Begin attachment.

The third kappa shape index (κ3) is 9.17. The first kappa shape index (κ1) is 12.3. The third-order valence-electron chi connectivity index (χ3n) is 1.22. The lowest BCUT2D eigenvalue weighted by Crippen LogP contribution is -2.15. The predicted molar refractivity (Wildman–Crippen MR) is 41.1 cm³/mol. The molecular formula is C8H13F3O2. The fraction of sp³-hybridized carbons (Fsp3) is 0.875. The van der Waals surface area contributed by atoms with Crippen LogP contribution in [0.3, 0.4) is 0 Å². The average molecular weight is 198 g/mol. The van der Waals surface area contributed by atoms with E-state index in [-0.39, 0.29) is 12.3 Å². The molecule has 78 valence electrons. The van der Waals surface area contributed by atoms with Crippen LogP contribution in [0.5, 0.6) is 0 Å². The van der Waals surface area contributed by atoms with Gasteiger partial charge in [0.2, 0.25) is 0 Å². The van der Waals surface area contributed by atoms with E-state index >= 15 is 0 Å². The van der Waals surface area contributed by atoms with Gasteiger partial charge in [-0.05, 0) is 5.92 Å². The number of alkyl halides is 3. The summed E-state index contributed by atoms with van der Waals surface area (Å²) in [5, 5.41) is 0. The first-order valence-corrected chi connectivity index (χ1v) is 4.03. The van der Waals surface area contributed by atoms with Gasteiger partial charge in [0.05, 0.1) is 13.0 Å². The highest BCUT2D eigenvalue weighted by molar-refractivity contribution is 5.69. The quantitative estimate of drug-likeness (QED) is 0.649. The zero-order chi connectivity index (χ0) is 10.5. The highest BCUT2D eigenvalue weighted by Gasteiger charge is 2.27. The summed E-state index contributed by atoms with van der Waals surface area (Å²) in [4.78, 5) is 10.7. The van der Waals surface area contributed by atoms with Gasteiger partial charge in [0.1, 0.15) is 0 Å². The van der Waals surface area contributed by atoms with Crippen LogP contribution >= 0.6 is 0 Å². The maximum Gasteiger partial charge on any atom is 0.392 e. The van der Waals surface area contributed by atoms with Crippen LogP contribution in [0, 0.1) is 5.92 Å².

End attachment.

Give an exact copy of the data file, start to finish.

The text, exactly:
The third kappa shape index (κ3) is 9.17. The first kappa shape index (κ1) is 12.3. The third-order valence-electron chi connectivity index (χ3n) is 1.22. The lowest BCUT2D eigenvalue weighted by Crippen LogP contribution is -2.15. The predicted molar refractivity (Wildman–Crippen MR) is 41.1 cm³/mol. The molecular formula is C8H13F3O2. The fraction of sp³-hybridized carbons (Fsp3) is 0.875. The van der Waals surface area contributed by atoms with Crippen LogP contribution in [0.3, 0.4) is 0 Å². The average molecular weight is 198 g/mol. The van der Waals surface area contributed by atoms with E-state index in [-0.39, 0.29) is 12.3 Å². The molecule has 78 valence electrons. The van der Waals surface area contributed by atoms with Crippen LogP contribution in [0.5, 0.6) is 0 Å². The van der Waals surface area contributed by atoms with Gasteiger partial charge in [0.2, 0.25) is 0 Å². The van der Waals surface area contributed by atoms with E-state index >= 15 is 0 Å². The van der Waals surface area contributed by atoms with Gasteiger partial charge in [-0.05, 0) is 5.92 Å². The number of alkyl halides is 3. The summed E-state index contributed by atoms with van der Waals surface area (Å²) in [5, 5.41) is 0. The first-order valence-corrected chi connectivity index (χ1v) is 4.03. The van der Waals surface area contributed by atoms with Gasteiger partial charge in [0.05, 0.1) is 13.0 Å². The highest BCUT2D eigenvalue weighted by molar-refractivity contribution is 5.69. The quantitative estimate of drug-likeness (QED) is 0.649. The zero-order chi connectivity index (χ0) is 10.5. The highest BCUT2D eigenvalue weighted by Gasteiger charge is 2.27. The summed E-state index contributed by atoms with van der Waals surface area (Å²) in [4.78, 5) is 10.7. The van der Waals surface area contributed by atoms with Gasteiger partial charge in [0.1, 0.15) is 0 Å². The van der Waals surface area contributed by atoms with Crippen LogP contribution >= 0.6 is 0 Å². The maximum Gasteiger partial charge on any atom is 0.392 e. The van der Waals surface area contributed by atoms with Crippen LogP contribution in [0, 0.1) is 5.92 Å².